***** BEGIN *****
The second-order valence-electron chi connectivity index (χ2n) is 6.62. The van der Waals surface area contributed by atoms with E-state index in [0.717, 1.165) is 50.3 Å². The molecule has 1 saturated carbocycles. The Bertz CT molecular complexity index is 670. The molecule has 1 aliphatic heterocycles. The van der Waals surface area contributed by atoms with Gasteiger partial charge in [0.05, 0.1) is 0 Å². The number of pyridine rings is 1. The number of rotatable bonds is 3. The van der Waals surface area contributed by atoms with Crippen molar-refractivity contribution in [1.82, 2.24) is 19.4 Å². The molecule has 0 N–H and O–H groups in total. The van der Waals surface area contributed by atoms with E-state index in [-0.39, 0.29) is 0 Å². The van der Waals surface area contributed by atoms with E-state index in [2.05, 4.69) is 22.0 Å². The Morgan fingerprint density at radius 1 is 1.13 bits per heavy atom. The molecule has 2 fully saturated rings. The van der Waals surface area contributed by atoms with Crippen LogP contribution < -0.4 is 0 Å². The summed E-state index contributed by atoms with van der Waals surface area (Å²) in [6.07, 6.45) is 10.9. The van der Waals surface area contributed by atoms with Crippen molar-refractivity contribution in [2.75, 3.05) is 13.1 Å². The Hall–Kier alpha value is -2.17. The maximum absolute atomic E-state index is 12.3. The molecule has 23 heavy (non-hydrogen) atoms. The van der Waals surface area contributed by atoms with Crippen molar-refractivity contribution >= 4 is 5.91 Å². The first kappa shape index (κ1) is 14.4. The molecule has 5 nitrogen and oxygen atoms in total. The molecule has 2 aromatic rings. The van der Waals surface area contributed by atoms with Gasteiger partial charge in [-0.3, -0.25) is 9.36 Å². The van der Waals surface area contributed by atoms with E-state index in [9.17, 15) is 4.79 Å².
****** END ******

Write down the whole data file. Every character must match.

The second-order valence-electron chi connectivity index (χ2n) is 6.62. The van der Waals surface area contributed by atoms with E-state index in [0.717, 1.165) is 50.3 Å². The molecule has 1 saturated carbocycles. The Bertz CT molecular complexity index is 670. The molecule has 1 aliphatic heterocycles. The van der Waals surface area contributed by atoms with Gasteiger partial charge in [0.05, 0.1) is 0 Å². The number of pyridine rings is 1. The number of rotatable bonds is 3. The van der Waals surface area contributed by atoms with Crippen molar-refractivity contribution in [1.82, 2.24) is 19.4 Å². The molecule has 0 N–H and O–H groups in total. The van der Waals surface area contributed by atoms with E-state index in [-0.39, 0.29) is 0 Å². The van der Waals surface area contributed by atoms with E-state index in [2.05, 4.69) is 22.0 Å². The Morgan fingerprint density at radius 1 is 1.13 bits per heavy atom. The molecule has 2 fully saturated rings. The van der Waals surface area contributed by atoms with Crippen LogP contribution < -0.4 is 0 Å². The summed E-state index contributed by atoms with van der Waals surface area (Å²) in [6.07, 6.45) is 10.9. The van der Waals surface area contributed by atoms with Crippen molar-refractivity contribution in [2.75, 3.05) is 13.1 Å². The Hall–Kier alpha value is -2.17. The maximum absolute atomic E-state index is 12.3. The molecule has 23 heavy (non-hydrogen) atoms. The van der Waals surface area contributed by atoms with Crippen molar-refractivity contribution >= 4 is 5.91 Å². The first kappa shape index (κ1) is 14.4. The molecule has 5 nitrogen and oxygen atoms in total. The molecule has 2 aromatic rings. The van der Waals surface area contributed by atoms with Gasteiger partial charge in [-0.3, -0.25) is 9.36 Å². The van der Waals surface area contributed by atoms with E-state index in [9.17, 15) is 4.79 Å².